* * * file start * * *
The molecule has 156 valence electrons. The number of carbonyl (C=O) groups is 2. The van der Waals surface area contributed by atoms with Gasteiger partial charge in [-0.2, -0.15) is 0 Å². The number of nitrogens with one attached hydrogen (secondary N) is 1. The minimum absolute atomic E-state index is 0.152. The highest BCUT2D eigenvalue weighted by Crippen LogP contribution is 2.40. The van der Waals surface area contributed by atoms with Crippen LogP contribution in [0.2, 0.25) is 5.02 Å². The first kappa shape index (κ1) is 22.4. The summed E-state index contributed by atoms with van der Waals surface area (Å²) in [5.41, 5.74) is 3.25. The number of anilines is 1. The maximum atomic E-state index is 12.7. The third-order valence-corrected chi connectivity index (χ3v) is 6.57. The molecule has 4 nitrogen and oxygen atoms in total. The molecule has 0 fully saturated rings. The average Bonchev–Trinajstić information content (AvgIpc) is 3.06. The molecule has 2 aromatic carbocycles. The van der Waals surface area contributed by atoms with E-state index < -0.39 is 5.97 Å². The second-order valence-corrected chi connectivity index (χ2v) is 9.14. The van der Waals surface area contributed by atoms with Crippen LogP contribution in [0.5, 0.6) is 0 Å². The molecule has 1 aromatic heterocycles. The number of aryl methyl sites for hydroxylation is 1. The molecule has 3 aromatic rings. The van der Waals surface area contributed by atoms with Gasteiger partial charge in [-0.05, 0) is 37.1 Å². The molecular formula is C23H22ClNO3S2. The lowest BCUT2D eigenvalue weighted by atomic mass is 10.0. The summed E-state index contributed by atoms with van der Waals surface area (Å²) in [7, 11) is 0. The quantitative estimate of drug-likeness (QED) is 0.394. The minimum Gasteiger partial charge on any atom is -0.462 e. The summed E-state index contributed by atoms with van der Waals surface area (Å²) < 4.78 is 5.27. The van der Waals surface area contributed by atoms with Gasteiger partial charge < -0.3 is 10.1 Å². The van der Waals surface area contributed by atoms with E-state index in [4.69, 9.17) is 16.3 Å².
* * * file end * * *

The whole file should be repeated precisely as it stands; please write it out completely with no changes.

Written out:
The molecule has 156 valence electrons. The number of carbonyl (C=O) groups is 2. The van der Waals surface area contributed by atoms with Gasteiger partial charge in [-0.2, -0.15) is 0 Å². The number of nitrogens with one attached hydrogen (secondary N) is 1. The minimum absolute atomic E-state index is 0.152. The highest BCUT2D eigenvalue weighted by Crippen LogP contribution is 2.40. The van der Waals surface area contributed by atoms with Crippen LogP contribution in [0.2, 0.25) is 5.02 Å². The first kappa shape index (κ1) is 22.4. The summed E-state index contributed by atoms with van der Waals surface area (Å²) in [5.41, 5.74) is 3.25. The number of anilines is 1. The maximum atomic E-state index is 12.7. The third-order valence-corrected chi connectivity index (χ3v) is 6.57. The molecule has 4 nitrogen and oxygen atoms in total. The molecule has 0 fully saturated rings. The average Bonchev–Trinajstić information content (AvgIpc) is 3.06. The molecule has 2 aromatic carbocycles. The van der Waals surface area contributed by atoms with E-state index < -0.39 is 5.97 Å². The second-order valence-corrected chi connectivity index (χ2v) is 9.14. The van der Waals surface area contributed by atoms with Crippen LogP contribution in [0.5, 0.6) is 0 Å². The molecule has 1 aromatic heterocycles. The number of aryl methyl sites for hydroxylation is 1. The molecule has 3 aromatic rings. The van der Waals surface area contributed by atoms with Gasteiger partial charge in [-0.05, 0) is 37.1 Å². The molecular formula is C23H22ClNO3S2. The lowest BCUT2D eigenvalue weighted by atomic mass is 10.0. The summed E-state index contributed by atoms with van der Waals surface area (Å²) in [7, 11) is 0. The quantitative estimate of drug-likeness (QED) is 0.394. The minimum Gasteiger partial charge on any atom is -0.462 e. The summed E-state index contributed by atoms with van der Waals surface area (Å²) < 4.78 is 5.27. The van der Waals surface area contributed by atoms with Gasteiger partial charge < -0.3 is 10.1 Å². The van der Waals surface area contributed by atoms with E-state index in [4.69, 9.17) is 16.3 Å².